UK law ends live animal exports

By Bethan Grylls

- Last updated on GMT

Legislation ending exports of livestock for slaughter and fattening receives Royal Assent. Credit: Getty/Miguel Perfectti
Legislation ending exports of livestock for slaughter and fattening receives Royal Assent. Credit: Getty/Miguel Perfectti

Related tags Trade Regulation

The Animal Welfare (Livestock Exports) Act has received Royal Assent and mandates that animals are slaughtered domestically.

The new UK law will prevent the exportation of live animals for fattening and slaughter from the UK; and covers cattle, sheep, goats, pigs and horses.

The Act, which came into effect today (20 May 2024), follows a consultation on ending live animal exports in which 87% of respondents agreed livestock should not be exported for these purposes.

Environment Secretary Steve Barclay said the Government is “proud to have some of the highest animal welfare standards in the world” ​and this law capitalises on the nation’s new-found independence.

Our new Act makes use of post-Brexit freedoms to deliver one of our manifesto commitments and strengthen these standards even further by preventing the export of live animals for slaughter and fattening, which we know causes animals unnecessary stress and injury," ​he said.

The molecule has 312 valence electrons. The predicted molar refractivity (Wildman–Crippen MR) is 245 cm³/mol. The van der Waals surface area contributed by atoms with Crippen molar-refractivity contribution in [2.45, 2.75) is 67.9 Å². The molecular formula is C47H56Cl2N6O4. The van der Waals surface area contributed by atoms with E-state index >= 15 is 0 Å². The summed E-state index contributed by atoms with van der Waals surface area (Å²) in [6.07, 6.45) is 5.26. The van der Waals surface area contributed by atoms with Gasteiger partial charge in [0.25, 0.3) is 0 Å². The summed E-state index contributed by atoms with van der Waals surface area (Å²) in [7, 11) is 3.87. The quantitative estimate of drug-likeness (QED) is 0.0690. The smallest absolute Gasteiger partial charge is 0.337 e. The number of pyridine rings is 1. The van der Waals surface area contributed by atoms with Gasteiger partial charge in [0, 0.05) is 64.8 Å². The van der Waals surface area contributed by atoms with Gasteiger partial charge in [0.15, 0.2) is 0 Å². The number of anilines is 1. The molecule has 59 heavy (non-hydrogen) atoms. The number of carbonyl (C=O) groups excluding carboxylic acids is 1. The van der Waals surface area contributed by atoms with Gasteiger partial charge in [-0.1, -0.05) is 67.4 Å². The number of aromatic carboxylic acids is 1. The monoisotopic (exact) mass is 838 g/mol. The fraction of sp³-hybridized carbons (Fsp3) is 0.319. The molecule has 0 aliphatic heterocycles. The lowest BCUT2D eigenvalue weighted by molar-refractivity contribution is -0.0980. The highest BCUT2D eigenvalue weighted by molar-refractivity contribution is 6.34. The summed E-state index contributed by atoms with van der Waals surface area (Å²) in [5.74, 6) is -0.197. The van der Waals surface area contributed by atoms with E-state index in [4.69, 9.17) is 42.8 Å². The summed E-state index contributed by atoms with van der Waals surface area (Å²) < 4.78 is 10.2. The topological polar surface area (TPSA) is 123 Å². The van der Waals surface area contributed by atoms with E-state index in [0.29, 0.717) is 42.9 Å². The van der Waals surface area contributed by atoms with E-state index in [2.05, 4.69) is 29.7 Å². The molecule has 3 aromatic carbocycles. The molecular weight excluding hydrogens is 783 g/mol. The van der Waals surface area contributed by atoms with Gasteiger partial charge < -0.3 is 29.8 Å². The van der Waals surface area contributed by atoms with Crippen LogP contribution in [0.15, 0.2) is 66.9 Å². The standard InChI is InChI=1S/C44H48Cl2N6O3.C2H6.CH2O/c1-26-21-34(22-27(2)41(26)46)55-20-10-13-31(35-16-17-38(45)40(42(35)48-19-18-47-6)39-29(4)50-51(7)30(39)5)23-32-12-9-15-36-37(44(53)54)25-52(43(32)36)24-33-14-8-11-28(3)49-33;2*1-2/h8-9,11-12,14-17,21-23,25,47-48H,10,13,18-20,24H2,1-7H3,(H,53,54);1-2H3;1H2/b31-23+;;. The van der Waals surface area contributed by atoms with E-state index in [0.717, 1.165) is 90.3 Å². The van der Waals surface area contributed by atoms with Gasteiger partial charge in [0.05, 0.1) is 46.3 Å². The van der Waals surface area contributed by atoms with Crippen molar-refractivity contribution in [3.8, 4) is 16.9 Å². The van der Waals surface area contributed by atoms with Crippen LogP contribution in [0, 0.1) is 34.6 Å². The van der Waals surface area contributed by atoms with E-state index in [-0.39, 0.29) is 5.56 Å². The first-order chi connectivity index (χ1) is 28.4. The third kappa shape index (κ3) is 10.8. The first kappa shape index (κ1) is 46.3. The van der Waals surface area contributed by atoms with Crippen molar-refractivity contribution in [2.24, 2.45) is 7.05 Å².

Adding his thoughts, the RSPCA’s chief executive, Chris Sherwood, said the legislation is a big win after more than 50 years of campaigning.

“This means British animals will no longer be sent on gruelling journeys abroad for further fattening and slaughter in cramped and poor conditions with little or no access to food or water,”​ Sherwood continued.

“As one of the first countries in the world to abolish this practice, this vital step for animal welfare sends an important message globally and we hope to see other countries follow suit soon."

Under this new rule, animals should only be transported when necessary, and if possible, should not travel long distances to be slaughtered.

Live exports in other specific circumstances, for example, for breeding and competitions, will still be allowed, provided animals are transported in line with legal requirements which protect their welfare.

This new legislation is part of wider government plans to enhance UK animal standards, with GB already the highest ranking among G7 nations, according to the World Animal Protection’s Index.

These plans follow the publication of the first Action Plan for Animal Welfare in 2021 and have since seen the UK Government bring in new laws to recognise animal sentience, introduce tougher penalties for animal cruelty offences, announce an extension of the ivory ban to cover other ivory bearing species, support for legislation to ban glue traps and the import of detached shark fins, alongside the introduction of measures to ban the advertising and offering for sale of 'low welfare activities' abroad.

The UK has also brought in additional rules for farm animals as of late, including new statutory welfare codes for pigs, laying hens and meat chickens, the prohibition of conventional battery cages for laying hens , and the mandatory roll out of CCTV within slaughterhouses.

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Related topics Legal Meat, poultry & seafood Brexit

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